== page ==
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Optimizing Vascular Invasion into Hydrogel Scaffolds Using Bioactive Sphingolipids
Andrew I. Abadeer, M.Eng1,2, Brandon Gold, BA1, Julia Jin, B.S.1, Xue Dong, B.A.1, Peyton Delgorio, B.S.1, Omer Kaymakcalan, M.D.1, Sarah Karinja, B.A.1, Jaime Bernstein, B.S.1, Ross Weinreb, M.S.1, Jason Spector, M.D.1.
1Weill Cornell Medical College, New York, NY, USA, 2Columbia University College of Physicians and Surgeons, New York, NY, USA.

PURPOSE: The promise of an ideal “off-the-shelf” regenerative template has long been predicated upon the availability of an adequate inherent vasculature. Due to this, current dermal regenerative templates such as Integra™ are clinically limited in scope secondary to their dependence on excellent host wound bed vascularity. This reliance in turn restricts their applicability in any but the most optimal wound beds, all but prohibiting their use in wound beds with exposed bone, tendon, or hardware. Recently, sphingosine-1-phosphate (S1P), a bioactive sphingolipid stored in platelets and found in micromolar quantities in the plasma and nearly absent in the interstitium, has gained widespread attention for its effects on endothelial motility and vascular maturation. In fact, it is thought that a reversal of the physiologic gradient causing S1P to be present in the interstitium, such as in wound healing, is responsible for inducing reparative angiogenesis. It is further hypothesized that gradients of S1P are a major signaling component in activating homeostatically nascent angiogenic mechanisms by promoting endothelial sprouting, motility, and stability. Herein we build upon our novel scaffolds by incorporating a bioactive sphingolipid into a collagen matrix in order to select for and amplify endothelial invasion to create a rapidly integrated, vascularized, tissue engineered construct with potentially profound implications for application in poorly vascularized wound beds.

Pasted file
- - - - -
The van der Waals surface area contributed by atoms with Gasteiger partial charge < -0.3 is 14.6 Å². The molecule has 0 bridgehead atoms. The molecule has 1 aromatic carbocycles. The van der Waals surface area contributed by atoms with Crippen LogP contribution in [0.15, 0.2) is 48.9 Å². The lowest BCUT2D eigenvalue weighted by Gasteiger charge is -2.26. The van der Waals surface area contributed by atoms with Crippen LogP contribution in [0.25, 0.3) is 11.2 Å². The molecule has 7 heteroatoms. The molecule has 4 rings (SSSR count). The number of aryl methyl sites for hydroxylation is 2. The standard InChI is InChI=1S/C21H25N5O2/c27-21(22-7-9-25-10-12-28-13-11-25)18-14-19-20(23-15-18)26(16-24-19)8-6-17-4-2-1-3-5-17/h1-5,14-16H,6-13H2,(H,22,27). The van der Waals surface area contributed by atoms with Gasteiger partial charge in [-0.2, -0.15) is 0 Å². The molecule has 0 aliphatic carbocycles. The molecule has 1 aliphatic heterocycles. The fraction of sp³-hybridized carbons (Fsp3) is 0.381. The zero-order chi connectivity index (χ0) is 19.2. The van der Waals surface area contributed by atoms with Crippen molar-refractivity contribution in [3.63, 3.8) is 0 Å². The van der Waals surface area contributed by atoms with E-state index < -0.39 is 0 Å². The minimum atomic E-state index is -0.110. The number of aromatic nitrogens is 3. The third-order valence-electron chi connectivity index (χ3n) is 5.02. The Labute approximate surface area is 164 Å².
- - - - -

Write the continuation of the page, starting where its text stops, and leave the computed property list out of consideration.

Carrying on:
METHODS: Raft cultures were created by seeding 100 ul of 3 mg/ml type I collagen onto 8um pore rafts. GFP labeled HUVECs were topically seeded and cultured for 7 days. The media in contact with the cells was devoid of S1P and a gradient in the collagen established by filling the bottom well in 1uM S1P. Gradients of VEGF, FGF, and concentrations of fetal bovine serum were also tested in the absence of S1P. Rafts were cross-sectioned at 100 um using a vibratome and sections stained with toluidine blue. Sections were quantified for number of sprouts per square micron, average length of sprouts, number of cells per structure, and number of junctions. Confocal reflectance z-stacks were taken to confirm the presence of lumens within the sprouts.
RESULTS: Robust and complex invasion was seen as early as day 3 in cultures containing S1P. S1P rafts demonstrated multicellular, luminal, complex sprouts that anastomosed to adjacent sprouts as early as day 14. At seven days of culture, these constructs exhibited an average sprout density of 37±8 sprouts/mm2 with an average depth of invasion of 129±58 um. Origin endoluminal diameters were on the order of 10-20 um. Rafts without S1P exhibited confluent superficial growth but no invasion into the collagen matrix regardless of VEGF, FGF, or serum gradient.
CONCLUSION: With current dermal replacement products currently limited by an inadequate induction of endothelial invasion in poorly vascularized wound beds, we have herein demonstrated the remarkable ability of sphingosine-1-phosphate, a bioactive sphingolipid, to induce robust and complex endothelial invasion in a collagen template. Future work will focus on the incorporation of this sphingolipid into our novel hydrogel microsphere drug delivery platform towards a powerful new dermal regenerative template capable of inducing endothelial invasion.


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